A total of 135 atheroma specimen was analyzed and the majority population was male. About two-thirds patients were suffered from hypertension and smoking. The morphological analysis demonstrates smooth rather than complex features; with most common histopathological findings like the presence of calcification, thrombus, foam cell, cholesterol, smooth muscle cell, and accelerated progression pattern (Figure 1). Nonetheless, all above features were observed more common in unstable angina rather than stable angina, except macrophage which was similar in both study group. However, the accelerated pattern was significantly higher in the unstable angina group. The average length of the collected atheroma specimen was 7.5 ± 2.5 and 8.5 ± 5.5 cm in stable angina and unstable angina respectively (Table I).

Figure 1: (A) Atheroma specimen illustrates smooth muscle cell, thrombus, cholesterol cleft with fragments of necrotic tissue (purple dot). (4x magnification); (B) Histological analysis (40x magnification) of atheroma observed accelerated progression pattern demonstrate foam cell with copious, well defined smooth muscle cells in a connective tissue matrix background (Hematoxylin and eosin stain)

Table I
Demographic and morphological variables of atheroma specimen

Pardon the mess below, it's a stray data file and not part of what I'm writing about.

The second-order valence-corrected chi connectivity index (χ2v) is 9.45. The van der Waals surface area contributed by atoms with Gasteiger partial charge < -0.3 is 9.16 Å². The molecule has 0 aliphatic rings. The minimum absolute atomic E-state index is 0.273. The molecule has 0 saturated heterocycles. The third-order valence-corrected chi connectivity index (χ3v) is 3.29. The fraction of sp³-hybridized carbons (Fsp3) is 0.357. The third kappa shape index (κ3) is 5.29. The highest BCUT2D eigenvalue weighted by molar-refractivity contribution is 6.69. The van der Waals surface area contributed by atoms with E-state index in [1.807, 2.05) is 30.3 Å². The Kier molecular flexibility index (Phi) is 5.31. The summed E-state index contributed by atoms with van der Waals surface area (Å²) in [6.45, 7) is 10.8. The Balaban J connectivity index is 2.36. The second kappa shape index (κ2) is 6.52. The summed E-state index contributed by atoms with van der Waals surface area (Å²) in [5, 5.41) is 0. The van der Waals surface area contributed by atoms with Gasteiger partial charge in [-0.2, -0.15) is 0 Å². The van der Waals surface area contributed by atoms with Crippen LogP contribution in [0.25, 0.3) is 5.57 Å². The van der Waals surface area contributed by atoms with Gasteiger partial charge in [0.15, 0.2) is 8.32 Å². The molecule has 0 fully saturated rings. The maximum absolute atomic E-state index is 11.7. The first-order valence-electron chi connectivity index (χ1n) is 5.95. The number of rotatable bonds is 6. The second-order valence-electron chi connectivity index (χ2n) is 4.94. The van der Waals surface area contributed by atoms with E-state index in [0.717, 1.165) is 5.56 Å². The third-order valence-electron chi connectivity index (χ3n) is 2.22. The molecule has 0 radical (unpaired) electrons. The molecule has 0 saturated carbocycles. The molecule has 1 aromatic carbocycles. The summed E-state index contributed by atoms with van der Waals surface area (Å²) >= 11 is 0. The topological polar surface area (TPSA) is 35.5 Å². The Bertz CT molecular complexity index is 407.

Variables  Stable angina
(n = 56)
Unstable angina
(n = 79)
Age (years) 59.5 ± 5.558 ± 6.5
Risk factorsHypertension92.90%79.40%
 Diabetes mellitus66.10%55.90%
 Family history30.40%47.10%
Morphology  Smooth60.70%61.80%
Histological characteristicsThrombus23.20%64.60%
 Accelerated progression30.40%97.10%
 Smooth muscle cell41.10%50.00%
Length of atheroma (cm) 7.5 ± 2.58.5 ± 5.5

One-year survival rate following the coronary endarterectomy was about 99 and 97% in stable angina and unstable angina respectively. However, according to the NYHA (New York Heart Association) functional classification, a great improvement regarding myocardial revascularization was documented as about 98% in stable angina, and 97% in unstable angina patients observed having NYHA functional class 1-2. Furthermore, in stable angina, the degree of stenosis was 76.5 ± 8.5 and 28.2 ± 12.5% before and after coronary endarterectomy respectively. However, the degree of stenosis was 89.5 ± 10.5 and 32 ± 11.5% before and after coronary endarterectomy in unstable angina group respectively (Table II).

Table II
Early outcome following endarterectomy at 1 year follow-up
Stable angina
Unstable angina
Survival rate (%) 
Angina free survival rate (%) 
NYHA functional class (%)Class 1-2
 Class 3-4
Follow-up evaluation with angiogram 
Degree of stenosis (%)Preoperative
76.5 ± 8.5
89.5 ± 10.5
28.2 ± 12.5
32 ± 11.5


In this study, most common histopathological findings like presence of calcification, thrombus, foam cell, cholesterol, smooth muscle cell, and accelerated progression pattern of smooth muscle proliferation were more common in unstable angina group rather than in stable angina group. Moreover, NYHA functional class, and one-year survival rate following endarterectomy was similar between two study groups; and also angiographic evaluation demonstrates similar graft patency rate in both stable and unstable angina study group.